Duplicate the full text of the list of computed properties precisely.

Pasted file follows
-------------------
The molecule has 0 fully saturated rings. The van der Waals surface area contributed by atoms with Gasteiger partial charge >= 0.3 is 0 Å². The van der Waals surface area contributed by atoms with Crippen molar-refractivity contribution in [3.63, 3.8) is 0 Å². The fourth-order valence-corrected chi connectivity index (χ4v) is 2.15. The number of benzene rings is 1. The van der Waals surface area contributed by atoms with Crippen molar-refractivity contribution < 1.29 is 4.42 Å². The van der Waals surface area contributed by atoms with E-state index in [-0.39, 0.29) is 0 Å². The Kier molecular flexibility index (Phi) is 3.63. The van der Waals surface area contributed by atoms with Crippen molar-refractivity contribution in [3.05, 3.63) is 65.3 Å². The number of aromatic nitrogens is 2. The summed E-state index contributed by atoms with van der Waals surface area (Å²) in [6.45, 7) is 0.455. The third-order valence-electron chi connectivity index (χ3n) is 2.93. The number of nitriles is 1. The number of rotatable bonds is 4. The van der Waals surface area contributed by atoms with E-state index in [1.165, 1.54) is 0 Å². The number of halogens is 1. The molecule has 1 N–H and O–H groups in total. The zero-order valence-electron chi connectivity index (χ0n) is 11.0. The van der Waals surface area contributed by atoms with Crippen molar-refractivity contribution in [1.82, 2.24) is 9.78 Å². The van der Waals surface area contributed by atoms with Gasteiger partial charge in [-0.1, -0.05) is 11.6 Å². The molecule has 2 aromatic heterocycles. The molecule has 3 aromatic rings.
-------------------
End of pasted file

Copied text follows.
The molecule has 0 fully saturated rings. The van der Waals surface area contributed by atoms with Gasteiger partial charge >= 0.3 is 0 Å². The van der Waals surface area contributed by atoms with Crippen molar-refractivity contribution in [3.63, 3.8) is 0 Å². The fourth-order valence-corrected chi connectivity index (χ4v) is 2.15. The number of benzene rings is 1. The van der Waals surface area contributed by atoms with Crippen molar-refractivity contribution < 1.29 is 4.42 Å². The van der Waals surface area contributed by atoms with E-state index in [-0.39, 0.29) is 0 Å². The Kier molecular flexibility index (Phi) is 3.63. The van der Waals surface area contributed by atoms with Crippen molar-refractivity contribution in [3.05, 3.63) is 65.3 Å². The number of aromatic nitrogens is 2. The summed E-state index contributed by atoms with van der Waals surface area (Å²) in [6.45, 7) is 0.455. The third-order valence-electron chi connectivity index (χ3n) is 2.93. The number of nitriles is 1. The number of rotatable bonds is 4. The van der Waals surface area contributed by atoms with E-state index in [1.165, 1.54) is 0 Å². The number of halogens is 1. The molecule has 1 N–H and O–H groups in total. The zero-order valence-electron chi connectivity index (χ0n) is 11.0. The van der Waals surface area contributed by atoms with Crippen molar-refractivity contribution in [1.82, 2.24) is 9.78 Å². The van der Waals surface area contributed by atoms with Gasteiger partial charge in [-0.1, -0.05) is 11.6 Å². The molecule has 2 aromatic heterocycles. The molecule has 3 aromatic rings.